Singapore property offers relatively better value vis-à-vis other major global cities 

  • Given the effectiveness of the Singapore government’s property cooling measures, residential prices in the city-state declined 11.6% from its last peak in 3Q13 before bottoming-out in 3Q17, as highlighted earlier. On the contrary, property prices in other key gateway cities such as Hong Kong, Sydney, New York have largely continued on an upward trajectory during the same period.
  • Based on the annual Demographia International Housing Affordability Survey, the cost-to-income multiple (as calculated by the median house price divided by the median household income) was 4.8x for Singapore, unchanged from 2016 and lower than the 7.3x figure in 2010. This compares favourably against the likes of Hong Kong (19.4x), Sydney (12.9x), Melbourne (9.9x), San Francisco (9.1x) and London (8.5x). For Hong Kong, Melbourne and Sydney, housing affordability actually worsened in 2017 as compared to 2016. Out of these cities highlighted, Singapore was the one which saw its housing affordability multiple improve from 2010 to 2017.
  • In addition, we see fewer risks in the Singapore market as the amount of speculative activities have receded over the years, based on the number of sub-sales transactions tracked. To illustrate, there was an average of 3,108 sub-sale transactions between 2009 and 2012. However, in 2017, only 367 sub-sale units changed hands in the marketplace.

Foreign buying activity has room for improvement and may surprise on the upside 

  • Based on our argument that Singapore residential properties offers compelling relative value versus other major global cities, coupled with continued economic and income growth in the region, we believe there is room for foreign buying activity to gain traction ahead.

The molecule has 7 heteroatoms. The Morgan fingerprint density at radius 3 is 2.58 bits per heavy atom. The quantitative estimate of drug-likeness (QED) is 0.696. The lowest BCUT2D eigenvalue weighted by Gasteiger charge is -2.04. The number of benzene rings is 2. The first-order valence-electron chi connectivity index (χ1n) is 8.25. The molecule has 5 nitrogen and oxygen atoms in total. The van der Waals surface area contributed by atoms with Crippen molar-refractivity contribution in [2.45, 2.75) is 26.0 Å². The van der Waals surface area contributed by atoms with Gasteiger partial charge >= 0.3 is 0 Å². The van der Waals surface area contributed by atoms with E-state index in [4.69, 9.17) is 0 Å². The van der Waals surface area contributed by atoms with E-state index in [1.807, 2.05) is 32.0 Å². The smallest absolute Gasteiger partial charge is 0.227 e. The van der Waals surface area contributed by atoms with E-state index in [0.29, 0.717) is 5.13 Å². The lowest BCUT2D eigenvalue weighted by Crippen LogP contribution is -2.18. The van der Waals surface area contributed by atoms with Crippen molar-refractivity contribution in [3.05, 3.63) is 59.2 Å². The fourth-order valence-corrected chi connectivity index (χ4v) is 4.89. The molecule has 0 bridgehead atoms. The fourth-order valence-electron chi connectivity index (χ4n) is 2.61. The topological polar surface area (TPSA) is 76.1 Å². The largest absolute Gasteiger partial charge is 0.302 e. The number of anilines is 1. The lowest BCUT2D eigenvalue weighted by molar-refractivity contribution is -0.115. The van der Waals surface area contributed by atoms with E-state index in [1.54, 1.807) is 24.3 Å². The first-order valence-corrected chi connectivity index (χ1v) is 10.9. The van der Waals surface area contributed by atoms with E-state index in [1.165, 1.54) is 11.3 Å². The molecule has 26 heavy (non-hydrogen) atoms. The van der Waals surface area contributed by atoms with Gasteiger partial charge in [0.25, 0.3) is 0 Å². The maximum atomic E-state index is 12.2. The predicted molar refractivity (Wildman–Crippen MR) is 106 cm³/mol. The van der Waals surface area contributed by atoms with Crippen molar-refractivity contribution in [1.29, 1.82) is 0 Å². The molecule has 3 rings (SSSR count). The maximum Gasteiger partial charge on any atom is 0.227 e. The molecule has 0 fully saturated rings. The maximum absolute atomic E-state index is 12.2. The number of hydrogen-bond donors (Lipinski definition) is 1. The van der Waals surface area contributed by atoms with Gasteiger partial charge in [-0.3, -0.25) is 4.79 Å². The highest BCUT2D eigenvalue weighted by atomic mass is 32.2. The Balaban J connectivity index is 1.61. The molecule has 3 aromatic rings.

• Although the stringent Additional Buyer Stamp Duty (ABSD) measure of 15% on foreigners remains in place, we believe this appear less onerous relative to other peer cities such as Hong Kong and China, which carry the possibility of furthering tightening measures. In Singapore, for all residential transactions completed in 2017, only 5.2% were contributed by foreigners, a far cry from the average of 8.1% since 2009 and last peak of 15.6% in 2011. Similarly, if we look at 2017 transactions for the CCR segment, 12.1% were attributed to foreigners, versus 27.3% in 2011 and average of 16.3% from 2009-2017.
  • For the first two months of 2018, we see some encouraging signs given that the proportion of foreigner transactions has increased to 6.6%. However, we acknowledge that the sample size is small, as two months of data is not representative of the remaining year ahead, while there were also attractive projects such as City Developments’s New Futura, which sits on freehold land. Freehold assets have historically found flavour amongst foreigners.

Sizzling en-bloc market in 2017; momentum has spilled over to 2018 

  • The red-hot en-bloc market first saw an acceleration in momentum in May 2017, and eventually translated into a colossus ~S$8.6b of collective sales being announced (including projects which have reached an agreement but yet to obtain final regulatory approvals) last year.